The report also describes measures taken in response to explosions last year at factories in Chengdu and Shanghai, in which a total of 77 were injured and four killed. Both accidents were found to have been caused by the ignition of airborne aluminium particles.
Working closely with external experts, Apple audited all suppliers handling aluminum dust and put stronger precautionary measures in place before restarting production. We have established new requirements for handling combustible dust throughout our supply chain, including:
• Specific ventilation requirements with regular testing of air flow velocity
• Comprehensive inspections of ductwork to identify aluminum dust deposits
• Banning the use of high-pressure compressed air for cleaning to lower the possibility of dust clouds forming
• Requiring that all vacuums be rated explosive proof to prevent ignition
• Ensuring that type-D fire extinguishers are available to handle metal fires
At the time of this report, all suppliers except one have implemented the counter- measures identified by the team of external experts. The one supplier that has not will remain shut down until modifications are in place. (p 15)
The publication of Apple’s supplier list follows sharp criticism of the company’s practices over the past year from Chinese environmental groups, including Friends of Nature and the Institute of Public and Environmental Affairs. Among the coalition’s complaints was Apple’s uncooperative and frequently obstructive attitude. In January last year, they ranked Apple last out of 29 tech companies in terms of supply chain transparency, and the firm’s exceptional secrecy was a major reason for the special attention it received in a follow-up report in August. Apple’s cloak-and-dagger approach was described in a chinadialogue interview with the IPE’s Ma Jun last year:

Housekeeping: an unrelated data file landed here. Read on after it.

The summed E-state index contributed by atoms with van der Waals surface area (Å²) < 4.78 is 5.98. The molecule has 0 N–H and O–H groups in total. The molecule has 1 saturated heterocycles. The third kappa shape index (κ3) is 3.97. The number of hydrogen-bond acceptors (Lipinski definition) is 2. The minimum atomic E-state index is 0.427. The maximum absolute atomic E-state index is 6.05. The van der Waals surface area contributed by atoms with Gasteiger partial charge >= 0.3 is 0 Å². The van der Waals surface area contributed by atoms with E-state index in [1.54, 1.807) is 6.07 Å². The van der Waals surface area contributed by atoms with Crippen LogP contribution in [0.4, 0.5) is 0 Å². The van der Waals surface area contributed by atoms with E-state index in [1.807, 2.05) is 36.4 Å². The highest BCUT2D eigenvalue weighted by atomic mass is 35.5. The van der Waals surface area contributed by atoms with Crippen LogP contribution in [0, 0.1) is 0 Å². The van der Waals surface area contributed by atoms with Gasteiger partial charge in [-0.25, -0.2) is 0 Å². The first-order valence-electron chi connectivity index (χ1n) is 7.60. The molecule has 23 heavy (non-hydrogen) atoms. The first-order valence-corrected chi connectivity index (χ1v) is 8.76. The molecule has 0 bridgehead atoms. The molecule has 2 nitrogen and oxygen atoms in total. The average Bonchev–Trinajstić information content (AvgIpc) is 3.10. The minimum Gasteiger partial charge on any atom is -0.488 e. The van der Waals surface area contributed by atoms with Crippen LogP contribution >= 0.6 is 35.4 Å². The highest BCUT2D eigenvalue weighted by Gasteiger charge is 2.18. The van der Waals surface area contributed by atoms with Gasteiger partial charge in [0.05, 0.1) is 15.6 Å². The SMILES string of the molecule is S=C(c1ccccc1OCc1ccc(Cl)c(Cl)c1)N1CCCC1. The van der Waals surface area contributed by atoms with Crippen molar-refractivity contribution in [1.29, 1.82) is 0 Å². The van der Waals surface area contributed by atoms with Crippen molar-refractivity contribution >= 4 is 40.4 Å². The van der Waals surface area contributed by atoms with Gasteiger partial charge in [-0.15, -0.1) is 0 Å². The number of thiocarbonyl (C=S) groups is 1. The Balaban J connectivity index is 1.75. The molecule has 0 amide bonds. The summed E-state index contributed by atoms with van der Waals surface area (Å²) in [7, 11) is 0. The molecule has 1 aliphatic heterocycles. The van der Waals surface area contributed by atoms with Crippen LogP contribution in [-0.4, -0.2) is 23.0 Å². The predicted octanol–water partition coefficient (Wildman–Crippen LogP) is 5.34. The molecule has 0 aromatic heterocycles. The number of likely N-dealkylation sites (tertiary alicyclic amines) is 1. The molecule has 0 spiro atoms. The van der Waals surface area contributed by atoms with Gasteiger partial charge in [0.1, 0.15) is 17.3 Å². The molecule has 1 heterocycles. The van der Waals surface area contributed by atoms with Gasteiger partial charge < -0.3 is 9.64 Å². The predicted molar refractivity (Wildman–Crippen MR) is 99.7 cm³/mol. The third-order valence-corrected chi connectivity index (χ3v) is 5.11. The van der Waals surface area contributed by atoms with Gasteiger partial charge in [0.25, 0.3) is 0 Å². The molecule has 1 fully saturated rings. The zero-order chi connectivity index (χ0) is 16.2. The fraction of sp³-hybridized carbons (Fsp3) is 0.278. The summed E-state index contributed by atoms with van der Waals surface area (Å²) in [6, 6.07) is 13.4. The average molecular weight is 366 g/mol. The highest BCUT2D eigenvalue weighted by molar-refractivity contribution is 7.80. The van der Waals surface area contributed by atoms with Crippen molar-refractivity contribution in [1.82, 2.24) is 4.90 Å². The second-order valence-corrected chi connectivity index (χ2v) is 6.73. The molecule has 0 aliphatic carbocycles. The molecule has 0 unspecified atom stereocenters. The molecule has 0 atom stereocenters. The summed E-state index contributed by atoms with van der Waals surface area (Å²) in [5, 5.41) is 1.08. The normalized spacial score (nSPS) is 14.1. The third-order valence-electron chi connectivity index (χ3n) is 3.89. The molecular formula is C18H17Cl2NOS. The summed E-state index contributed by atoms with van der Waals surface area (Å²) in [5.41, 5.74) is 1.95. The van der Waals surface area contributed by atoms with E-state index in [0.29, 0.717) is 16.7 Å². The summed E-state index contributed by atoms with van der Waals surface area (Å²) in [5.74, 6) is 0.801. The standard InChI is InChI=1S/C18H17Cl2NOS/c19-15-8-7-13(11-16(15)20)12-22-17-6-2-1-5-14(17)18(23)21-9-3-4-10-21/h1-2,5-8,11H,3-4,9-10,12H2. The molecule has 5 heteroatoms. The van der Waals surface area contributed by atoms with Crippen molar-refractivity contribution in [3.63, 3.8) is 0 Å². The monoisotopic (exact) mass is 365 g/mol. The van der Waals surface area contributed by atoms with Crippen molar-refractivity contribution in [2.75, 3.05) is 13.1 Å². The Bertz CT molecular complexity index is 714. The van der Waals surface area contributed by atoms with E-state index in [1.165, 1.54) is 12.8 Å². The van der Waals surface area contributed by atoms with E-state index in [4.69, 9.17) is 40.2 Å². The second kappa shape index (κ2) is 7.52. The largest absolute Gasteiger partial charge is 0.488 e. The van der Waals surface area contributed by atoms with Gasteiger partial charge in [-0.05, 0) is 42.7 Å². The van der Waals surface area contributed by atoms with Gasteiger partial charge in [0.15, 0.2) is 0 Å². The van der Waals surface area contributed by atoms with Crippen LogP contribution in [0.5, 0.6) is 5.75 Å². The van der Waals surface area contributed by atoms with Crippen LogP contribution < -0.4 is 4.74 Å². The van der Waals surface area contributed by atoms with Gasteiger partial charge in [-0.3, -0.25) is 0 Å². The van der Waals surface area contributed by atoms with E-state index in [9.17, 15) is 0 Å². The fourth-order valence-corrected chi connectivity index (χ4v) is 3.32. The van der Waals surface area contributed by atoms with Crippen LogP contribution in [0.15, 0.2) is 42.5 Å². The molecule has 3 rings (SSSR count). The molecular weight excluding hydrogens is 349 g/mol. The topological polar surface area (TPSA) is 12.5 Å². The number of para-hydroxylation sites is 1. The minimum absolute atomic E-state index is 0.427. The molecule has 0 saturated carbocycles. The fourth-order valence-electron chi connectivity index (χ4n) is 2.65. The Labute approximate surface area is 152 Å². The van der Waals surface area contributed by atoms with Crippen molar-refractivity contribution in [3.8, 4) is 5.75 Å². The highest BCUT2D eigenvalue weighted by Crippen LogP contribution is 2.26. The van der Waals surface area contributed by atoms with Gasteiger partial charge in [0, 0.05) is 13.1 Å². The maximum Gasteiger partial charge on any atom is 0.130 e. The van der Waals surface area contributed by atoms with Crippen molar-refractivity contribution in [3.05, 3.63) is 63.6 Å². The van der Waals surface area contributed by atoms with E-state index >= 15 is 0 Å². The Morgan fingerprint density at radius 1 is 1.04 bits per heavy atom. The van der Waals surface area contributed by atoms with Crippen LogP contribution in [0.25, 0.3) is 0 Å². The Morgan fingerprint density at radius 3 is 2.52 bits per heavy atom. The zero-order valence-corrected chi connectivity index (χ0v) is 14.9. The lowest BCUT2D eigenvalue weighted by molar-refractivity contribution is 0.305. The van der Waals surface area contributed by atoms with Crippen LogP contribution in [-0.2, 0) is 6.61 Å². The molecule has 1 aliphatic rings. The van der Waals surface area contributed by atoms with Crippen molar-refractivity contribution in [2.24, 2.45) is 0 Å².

Liu Jianqiang: … In February Apple released a document admitting that workers in its supply chain had suffered industrial injuries. Has Apple improved its behaviour since then?
Ma Jun: Apple’s behaviour hasn’t improved at all. It has admitted there are issues in its supply chain, but it hasn’t made any adjustments to its policy, maintaining that “it is our long-term policy not to disclose supplier information” and ignoring questions from environmental groups …. We’ve read that Apple progress report carefully. It says that 36 suppliers had “major violations”, but some of those are taking high agency fees or telling workers what to do during audits. The pollution issues we found are a serious threat to local communities – yet not one of those was included.